First, students should be encouraged to see in Josef K.’s predicament a basic human problem that anyone can identify with: how to defend oneself against an authority with overwhelming power? Get students to discuss their feelings when a parent, teacher or peer group has accused them of doing something wrong and punished them in some way. Did they feel trapped? Was it difficult to explain their point of view? Why? Was the problem resolved? Depending on the students’ age and interests, this question can be reformulated for different contexts: victims of civil rights abuses and police brutality; political prisoners in totalitarian regimes; an individual who is dragged down by petty bureaucracy, incompetence, or “the system” (as in Arthur Miller’s “Death of a Salesman”).

Students should also be encouraged to see how Kafka’s writing style reinforces the reader’s impression of feeling trapped and helpless. Before discussing particular characters or events, get students to describe their reading experience in metaphorical terms. While reading, did they feel like they were indoors or outdoors? In an airless, dark space? With or without colors? Did they know where the different settings in the novel were located and how they related to one another? Hint: Kafka’s sentences are clear and precise, but they are also often confusingly intricate and long, like a labyrinth or a dark corridor without end. Horror movies and Gothic novels often use such physical structures to disorient and scare their audiences; Kafka’s novel isn’t that different.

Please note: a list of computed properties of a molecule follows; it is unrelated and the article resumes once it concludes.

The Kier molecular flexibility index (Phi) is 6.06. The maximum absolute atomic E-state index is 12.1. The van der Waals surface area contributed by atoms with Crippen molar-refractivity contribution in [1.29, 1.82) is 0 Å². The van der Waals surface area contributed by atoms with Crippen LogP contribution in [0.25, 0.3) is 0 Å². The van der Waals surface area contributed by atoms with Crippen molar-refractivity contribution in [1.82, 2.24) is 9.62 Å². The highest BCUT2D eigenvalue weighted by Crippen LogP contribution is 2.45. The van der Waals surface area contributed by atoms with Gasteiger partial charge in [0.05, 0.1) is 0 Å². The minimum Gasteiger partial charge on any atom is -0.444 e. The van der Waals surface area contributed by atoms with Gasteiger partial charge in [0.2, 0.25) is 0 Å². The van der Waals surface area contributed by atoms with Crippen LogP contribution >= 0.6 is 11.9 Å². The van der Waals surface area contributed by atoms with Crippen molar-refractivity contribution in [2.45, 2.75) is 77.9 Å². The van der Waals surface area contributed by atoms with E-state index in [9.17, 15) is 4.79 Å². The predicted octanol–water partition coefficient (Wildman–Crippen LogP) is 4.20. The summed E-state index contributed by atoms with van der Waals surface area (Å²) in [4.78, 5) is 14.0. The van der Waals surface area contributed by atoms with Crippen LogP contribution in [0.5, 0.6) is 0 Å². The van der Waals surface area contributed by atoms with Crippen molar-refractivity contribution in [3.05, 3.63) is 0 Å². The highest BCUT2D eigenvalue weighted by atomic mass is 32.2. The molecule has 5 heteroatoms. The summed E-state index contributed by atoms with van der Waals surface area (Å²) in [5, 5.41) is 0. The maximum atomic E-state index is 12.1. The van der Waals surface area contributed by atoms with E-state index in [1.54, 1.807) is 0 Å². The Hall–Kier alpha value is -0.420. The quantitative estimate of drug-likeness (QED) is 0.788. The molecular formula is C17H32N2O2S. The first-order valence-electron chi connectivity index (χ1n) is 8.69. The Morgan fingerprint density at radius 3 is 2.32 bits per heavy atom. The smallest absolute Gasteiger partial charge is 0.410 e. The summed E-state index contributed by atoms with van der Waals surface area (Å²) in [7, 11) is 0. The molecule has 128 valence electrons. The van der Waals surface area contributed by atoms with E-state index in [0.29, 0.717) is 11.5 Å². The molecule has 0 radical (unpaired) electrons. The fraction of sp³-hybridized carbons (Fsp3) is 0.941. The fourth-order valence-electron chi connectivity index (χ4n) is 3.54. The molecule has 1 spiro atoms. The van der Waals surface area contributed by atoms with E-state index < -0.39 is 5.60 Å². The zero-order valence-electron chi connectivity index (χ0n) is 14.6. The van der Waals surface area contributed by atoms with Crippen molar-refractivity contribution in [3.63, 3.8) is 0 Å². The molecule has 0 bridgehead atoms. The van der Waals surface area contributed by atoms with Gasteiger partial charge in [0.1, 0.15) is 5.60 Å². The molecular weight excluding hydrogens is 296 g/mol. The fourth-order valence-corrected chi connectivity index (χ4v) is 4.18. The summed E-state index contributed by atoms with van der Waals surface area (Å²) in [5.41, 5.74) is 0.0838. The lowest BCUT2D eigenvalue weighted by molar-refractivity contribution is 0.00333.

Don’t forget Kafka’s sense of humor. Though the plot is bleak, it is also quite humorous. When Kafka read the manuscript aloud to his friends, it provoked wild laughter at specific points. Some students pick up on Kafka’s humor right away; others need help to see it. Ask students if they found parts of the novel funny or comical? (For instance: when Josef K. looks for his identification papers and can only find his bicycle license.) You may also want to refer to the hilarious opening of Kafka’s Metamorphosis, when the hero discovers himself to be a giant cockroach and struggles valiantly to get to work on time. The key is to show how the comic and serious elements in Kafka are interrelated; he provokes nervous laughter, not back-slapping comedy where “all’s well that ends well.”

Kafka never finished his novel, which means that many aspects of the plot and characterization are left underdeveloped or unresolved. Rather than treat this as a problem, get students to think of it as a game. For instance, how do they think Kafka would have finished the chapters labeled as “fragments”? How would they have finished them? Are the chapter titles satisfactory or are they mere working labels for a manuscript in progress? Can students provide better titles?